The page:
Setting the Stage: Post Two

In the following post, I have taken my fieldnote jottings and have created two scenes from the bookstore.

Bookstore Fieldnotes, Page 3

Bookstore Fieldnotes, Page 3


Once I got up from the seat, I decided to work from left to right. I headed over to an area marked “Dorm Supplies.” “Dorm Supplies” was situated on the left hand side, and the rest of the shelves spilled out to the right. At the “Dorm Supplies” shelf, there were several bedding needs, such as cheap comforters ($69.00). I noticed that there were zebra-print throws on the shelf, indicating the young, college-level age group for which the bookstore is designed and was in the middle of writing down that “throws” were an item on the shelf when a black male with a red backwards hat approached me. He asked me, “Do you have any iPhone 4 chargers here?” Having never seen this person before, I thought it was inappropriate for him to ask to borrow my phone charger. Then, I realized that he was under the impression that I worked at the bookstore and that he must have mistaken my fieldnote jottings for store inventory. I smiled and shook off the surprise by saying, “I don’t work here.” He took a step back, smiled, and put his hand up to his mouth saying, “Oh you don’t? Sorry.” I smiled and replied, So I don’t know if they have them here. He smiled and walked away, and I turned back to the shelf, feeling relieved that I would be able to create this funny moment into a scene. The same male passed by a few seconds later to head into the restroom. It was then that I noticed that he had red socks with yellow designs that came up past his shins that complimented his bright red shoes. He was also wearing a red backwards baseball hat, and I wondered if there was a reason he was decked out in red. I saw him a few minutes later when I was in a new section of electronics, and he was talking with a Hispanic male and laughing. He was giving off the same easy-going, happy-go-lucky personality he had exhibited with me moments earlier.


As I was walking back through a row filled with folders, three students came up the steps and went over to the art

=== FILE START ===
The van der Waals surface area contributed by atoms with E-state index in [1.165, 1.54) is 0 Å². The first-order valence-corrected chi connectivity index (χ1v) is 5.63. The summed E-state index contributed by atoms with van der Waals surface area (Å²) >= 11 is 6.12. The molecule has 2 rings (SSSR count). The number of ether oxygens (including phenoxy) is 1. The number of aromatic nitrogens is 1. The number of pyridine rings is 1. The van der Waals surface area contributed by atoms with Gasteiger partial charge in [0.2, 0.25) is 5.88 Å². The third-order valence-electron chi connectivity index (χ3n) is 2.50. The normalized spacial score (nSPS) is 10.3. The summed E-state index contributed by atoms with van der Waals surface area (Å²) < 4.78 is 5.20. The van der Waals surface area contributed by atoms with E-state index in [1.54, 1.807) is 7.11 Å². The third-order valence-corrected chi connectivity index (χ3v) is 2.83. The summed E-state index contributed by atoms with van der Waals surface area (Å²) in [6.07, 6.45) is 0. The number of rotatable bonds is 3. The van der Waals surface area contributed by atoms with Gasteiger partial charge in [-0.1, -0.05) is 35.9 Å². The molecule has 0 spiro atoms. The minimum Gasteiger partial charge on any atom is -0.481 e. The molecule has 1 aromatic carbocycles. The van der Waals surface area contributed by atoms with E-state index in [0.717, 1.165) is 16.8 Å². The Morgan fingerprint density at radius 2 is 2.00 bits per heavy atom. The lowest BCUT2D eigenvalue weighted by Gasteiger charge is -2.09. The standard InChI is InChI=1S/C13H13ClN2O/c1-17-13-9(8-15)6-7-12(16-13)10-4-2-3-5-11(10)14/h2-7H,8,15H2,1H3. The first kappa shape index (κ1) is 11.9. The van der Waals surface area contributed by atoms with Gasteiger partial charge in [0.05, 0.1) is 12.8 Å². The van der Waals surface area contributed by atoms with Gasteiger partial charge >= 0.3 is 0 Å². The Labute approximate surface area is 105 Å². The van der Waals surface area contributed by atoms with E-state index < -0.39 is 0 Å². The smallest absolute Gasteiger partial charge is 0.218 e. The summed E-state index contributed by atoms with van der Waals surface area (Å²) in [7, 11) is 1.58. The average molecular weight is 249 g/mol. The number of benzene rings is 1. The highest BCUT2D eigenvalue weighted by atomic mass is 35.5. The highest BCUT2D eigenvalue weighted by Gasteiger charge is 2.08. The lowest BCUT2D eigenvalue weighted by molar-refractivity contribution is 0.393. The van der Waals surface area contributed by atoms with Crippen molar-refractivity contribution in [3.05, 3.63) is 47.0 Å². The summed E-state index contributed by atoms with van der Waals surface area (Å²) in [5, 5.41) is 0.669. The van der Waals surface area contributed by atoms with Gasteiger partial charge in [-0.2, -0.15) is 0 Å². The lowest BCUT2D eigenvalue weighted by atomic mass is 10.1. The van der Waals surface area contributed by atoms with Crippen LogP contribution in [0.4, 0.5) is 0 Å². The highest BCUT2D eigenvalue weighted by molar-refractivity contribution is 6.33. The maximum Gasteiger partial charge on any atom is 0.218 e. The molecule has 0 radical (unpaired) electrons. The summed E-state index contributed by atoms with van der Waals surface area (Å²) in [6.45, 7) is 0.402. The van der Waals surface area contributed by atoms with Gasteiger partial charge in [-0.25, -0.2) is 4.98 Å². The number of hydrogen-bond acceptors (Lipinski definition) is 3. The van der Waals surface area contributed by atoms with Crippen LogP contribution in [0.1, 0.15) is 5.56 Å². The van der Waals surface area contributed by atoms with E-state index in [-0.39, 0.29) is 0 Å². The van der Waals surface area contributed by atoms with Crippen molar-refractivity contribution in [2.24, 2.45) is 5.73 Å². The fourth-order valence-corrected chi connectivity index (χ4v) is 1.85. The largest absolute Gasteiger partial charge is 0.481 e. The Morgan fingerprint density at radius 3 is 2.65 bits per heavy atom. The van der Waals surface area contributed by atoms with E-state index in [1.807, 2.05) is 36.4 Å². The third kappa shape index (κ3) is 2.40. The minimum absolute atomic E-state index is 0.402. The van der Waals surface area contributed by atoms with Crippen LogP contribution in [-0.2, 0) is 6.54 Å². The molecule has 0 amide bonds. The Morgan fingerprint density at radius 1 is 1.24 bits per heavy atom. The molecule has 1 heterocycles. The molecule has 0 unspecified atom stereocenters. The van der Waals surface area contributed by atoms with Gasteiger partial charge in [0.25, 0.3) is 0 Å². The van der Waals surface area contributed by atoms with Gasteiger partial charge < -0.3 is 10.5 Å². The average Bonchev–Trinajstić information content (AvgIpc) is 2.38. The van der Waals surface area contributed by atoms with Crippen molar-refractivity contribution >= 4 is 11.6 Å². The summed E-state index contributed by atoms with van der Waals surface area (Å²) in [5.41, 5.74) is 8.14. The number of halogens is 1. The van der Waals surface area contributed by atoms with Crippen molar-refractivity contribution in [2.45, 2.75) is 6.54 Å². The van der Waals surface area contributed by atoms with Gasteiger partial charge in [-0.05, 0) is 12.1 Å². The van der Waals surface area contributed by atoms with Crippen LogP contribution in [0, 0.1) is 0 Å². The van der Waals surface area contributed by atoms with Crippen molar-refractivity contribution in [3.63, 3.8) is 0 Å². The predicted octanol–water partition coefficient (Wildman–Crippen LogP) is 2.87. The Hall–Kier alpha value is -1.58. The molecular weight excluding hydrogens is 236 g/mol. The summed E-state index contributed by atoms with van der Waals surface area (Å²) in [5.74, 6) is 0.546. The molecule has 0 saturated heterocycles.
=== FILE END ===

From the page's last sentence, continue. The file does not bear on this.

Bookstore Fieldnotes, Page 4

Bookstore Fieldnotes, Page 4

section in the back of the store. Two were male, white and Hispanic, and one was a white female with medium-length sleek brownish-red hair up in a ponytail. She was attractive and was smiling and saying, You guys need to not be with me right now, though her smile let on she was not being serious. One of the males had a haircut that made him look like he had stepped out of Whoville: the bottom portion of his brown hair was cut very short, not as short as a buzz-cut but not much longer. The top part resembled that of a blow-out but was not as intense. His hair was heavily gelled and the top of it hung over his forehead. The other male had a greenish-gray loose beanie hat over his dark hair. They stayed in the area for a minute, the girl looking at the supplies and the boys grinning, until they headed back down the stairs.

Once they had left, I walked over to the art supplies but was distracted by the science section next to it. It contained lab aprons, safety goggles ($12.98, I had expected them to be more expensive), and then I noticed the lab notebooks. They were spiral bound and intimidating. When I opened the cover, a Periodic Table of Elements was staring back at me, the different blocks in different colors like a labyrinth to my Language Arts-accustomed eyes. I turned the plastic, shiny Periodic Table of Elements page and was met with pages of carbon-copy texture, although it indicated it was “carbonless duplicate sets.” Each page contained, in serious red, type-written font, a box for recording each of the following: “Experiment #, Experiment/Subject Date, Name, Lab Partner, Locker/Desk, and Course/Section #.” The paper underneath was a copy of the first.